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Opinion Pieces

The U.S. Must Honor Our Promises and Protect Afghan Partners

Mohammad spent most of the past 12 years working for the U.S. government in Afghanistan, first in the U.S. Embassy in Kabul and later as a DoD contractor. When his wife and family started receiving threats in 2010, he applied for a Special Immigrant Visa. Wrongful rejections and delays pushed Mohammad’s application back year after year- through three American presidencies and several attempts on his life. 

On January 27, 2021, Mohammad was driving to work with his 10-year old son in Afghanistan when a vehicle blocked the road. Taliban assassins jumped out and gunned him down in front of his son, saying, "Where are the American forces to save you? Where are their helicopters? Where are their airplanes? You helped them for a decade! Where are they now?"


Generations of American servicemen and women have relied on local partners to accomplish their missions and advance democracy around the world, from the resistance fighters in World War II who operated behind Nazi lines to the Kurdish forces who fought with us in Iraq and Syria to defeat ISIS.

We believe America has both a moral and strategic responsibility to those who have helped us. The moral one is clear. We cannot, and must not, be a country that doesn’t honor our word. When we ask for help, whether in Iraq, Afghanistan, or any of the other dozens of places where our forces operate around the world, we often promise to help and protect those who assist us. Americans recognize the inherent value of keeping our word. 

There is also a strategic imperative to keeping our promises: we need friends and partners to help us meet future challenges. Make no mistake: the world is watching our withdrawal and whether we help those who helped us. If we fail to protect our current partners, it will be hard to find future ones. 

The good news is we don't need to reinvent the wheel. We have a template and the capability to do the right thing. Past Administrations of both parties have ordered evacuations of at-risk populations, including those who risked their lives to advance our missions. In 1975, before and after the fall of Saigon, we evacuated 130,000 Vietnamese refugees to the U.S., 111,000 of whom were transported to and housed in Guam while being processed for resettlement. In 1996, we airlifted more than 6,000 Iraqi refugees, including Kurds and others who supported American efforts, to Guam. In 1996, the U.S. airlifted 20,000 Kosovar Albanians to Fort Dix, New Jersey, to receive refugee status.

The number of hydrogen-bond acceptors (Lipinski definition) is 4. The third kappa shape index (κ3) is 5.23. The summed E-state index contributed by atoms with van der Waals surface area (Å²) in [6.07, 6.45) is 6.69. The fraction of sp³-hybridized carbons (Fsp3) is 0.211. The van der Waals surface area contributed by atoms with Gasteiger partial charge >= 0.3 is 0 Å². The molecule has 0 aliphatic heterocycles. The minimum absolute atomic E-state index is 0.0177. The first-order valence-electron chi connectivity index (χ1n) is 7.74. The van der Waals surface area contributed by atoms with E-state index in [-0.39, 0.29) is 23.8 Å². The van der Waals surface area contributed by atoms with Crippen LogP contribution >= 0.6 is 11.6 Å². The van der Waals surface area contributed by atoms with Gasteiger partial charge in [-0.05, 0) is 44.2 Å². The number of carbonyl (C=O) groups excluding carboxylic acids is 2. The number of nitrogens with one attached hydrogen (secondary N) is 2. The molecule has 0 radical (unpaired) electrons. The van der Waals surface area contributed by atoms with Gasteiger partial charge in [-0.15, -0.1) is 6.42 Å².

In addition to emergency evacuation, the Special Immigrant Visa (SIV) program provides a unique tool. The Afghan SIV Program was created in 2009 through the Afghan Allies Protection Act. These special visas grant lawful permanent resident status to Afghans who worked as translators or interpreters or were employed by the U.S. Government and are experiencing ongoing and serious threats to their safety due to their support of the U.S. mission.

Unfortunately, the Afghan SIV program has faced significant challenges with application processing, security screening, and visa availability. It has been plagued by delays and is facing severe backlogs, with wait times routinely stretching for years. The Afghan SIV Program has also been subject to caps on the number of visas that can be issued each year, which has exacerbated these problems. Currently, there are over 18,000 potential applicants and as many as 9,000 applicants awaiting approval.  With time and resource constraints, the program will only be able to process a fraction of the pending applicants before the September 11th deadline.

The U.S. is capable of using a combination of emergency evacuation, refugee programs, and expediting the SIV process to ensure we are saving the thousands of Afghans whose lives are now in jeopardy during and after our withdrawal. 

As members of Congress from both parties, we are coming together to ensure that America honors its promise to those who have stood by us for the last 20 years.

We will debate the merits of the wars in Afghanistan and Iraq for decades to come. But what isn't up for debate is our obligation to stand by those who stood by us. It's too late for Mohammad and many others like him. But it's not too late for the thousands of others waiting in line that we can help. There is honor for us in doing the right thing for our friends and partners while we close this chapter on America's longest war.